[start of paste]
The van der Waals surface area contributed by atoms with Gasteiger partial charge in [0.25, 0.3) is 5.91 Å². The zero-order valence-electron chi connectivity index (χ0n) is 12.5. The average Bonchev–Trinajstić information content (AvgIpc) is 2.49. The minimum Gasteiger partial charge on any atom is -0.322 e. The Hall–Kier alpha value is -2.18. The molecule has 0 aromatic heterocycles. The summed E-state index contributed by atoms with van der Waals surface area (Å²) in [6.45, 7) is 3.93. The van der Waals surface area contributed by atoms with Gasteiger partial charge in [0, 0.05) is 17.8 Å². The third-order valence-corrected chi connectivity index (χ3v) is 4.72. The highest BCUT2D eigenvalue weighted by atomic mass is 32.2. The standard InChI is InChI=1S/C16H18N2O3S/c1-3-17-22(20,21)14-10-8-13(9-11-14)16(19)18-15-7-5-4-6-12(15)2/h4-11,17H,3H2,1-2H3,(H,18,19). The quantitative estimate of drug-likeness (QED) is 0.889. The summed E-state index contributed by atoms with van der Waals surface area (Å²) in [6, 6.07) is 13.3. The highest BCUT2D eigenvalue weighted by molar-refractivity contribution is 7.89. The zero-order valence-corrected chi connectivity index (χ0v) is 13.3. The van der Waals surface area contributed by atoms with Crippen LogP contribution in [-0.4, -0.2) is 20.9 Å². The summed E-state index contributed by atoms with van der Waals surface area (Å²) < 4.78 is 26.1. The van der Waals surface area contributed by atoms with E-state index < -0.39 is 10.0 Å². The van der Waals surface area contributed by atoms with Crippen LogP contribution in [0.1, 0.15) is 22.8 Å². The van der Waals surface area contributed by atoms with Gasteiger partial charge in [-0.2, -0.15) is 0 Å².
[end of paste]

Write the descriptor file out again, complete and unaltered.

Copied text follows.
The van der Waals surface area contributed by atoms with Gasteiger partial charge in [0.25, 0.3) is 5.91 Å². The zero-order valence-electron chi connectivity index (χ0n) is 12.5. The average Bonchev–Trinajstić information content (AvgIpc) is 2.49. The minimum Gasteiger partial charge on any atom is -0.322 e. The Hall–Kier alpha value is -2.18. The molecule has 0 aromatic heterocycles. The summed E-state index contributed by atoms with van der Waals surface area (Å²) in [6.45, 7) is 3.93. The van der Waals surface area contributed by atoms with Gasteiger partial charge in [0, 0.05) is 17.8 Å². The third-order valence-corrected chi connectivity index (χ3v) is 4.72. The highest BCUT2D eigenvalue weighted by atomic mass is 32.2. The standard InChI is InChI=1S/C16H18N2O3S/c1-3-17-22(20,21)14-10-8-13(9-11-14)16(19)18-15-7-5-4-6-12(15)2/h4-11,17H,3H2,1-2H3,(H,18,19). The quantitative estimate of drug-likeness (QED) is 0.889. The summed E-state index contributed by atoms with van der Waals surface area (Å²) in [6, 6.07) is 13.3. The highest BCUT2D eigenvalue weighted by molar-refractivity contribution is 7.89. The zero-order valence-corrected chi connectivity index (χ0v) is 13.3. The van der Waals surface area contributed by atoms with Crippen LogP contribution in [-0.4, -0.2) is 20.9 Å². The summed E-state index contributed by atoms with van der Waals surface area (Å²) < 4.78 is 26.1. The van der Waals surface area contributed by atoms with E-state index < -0.39 is 10.0 Å². The van der Waals surface area contributed by atoms with Crippen LogP contribution in [0.1, 0.15) is 22.8 Å². The van der Waals surface area contributed by atoms with Gasteiger partial charge in [-0.2, -0.15) is 0 Å².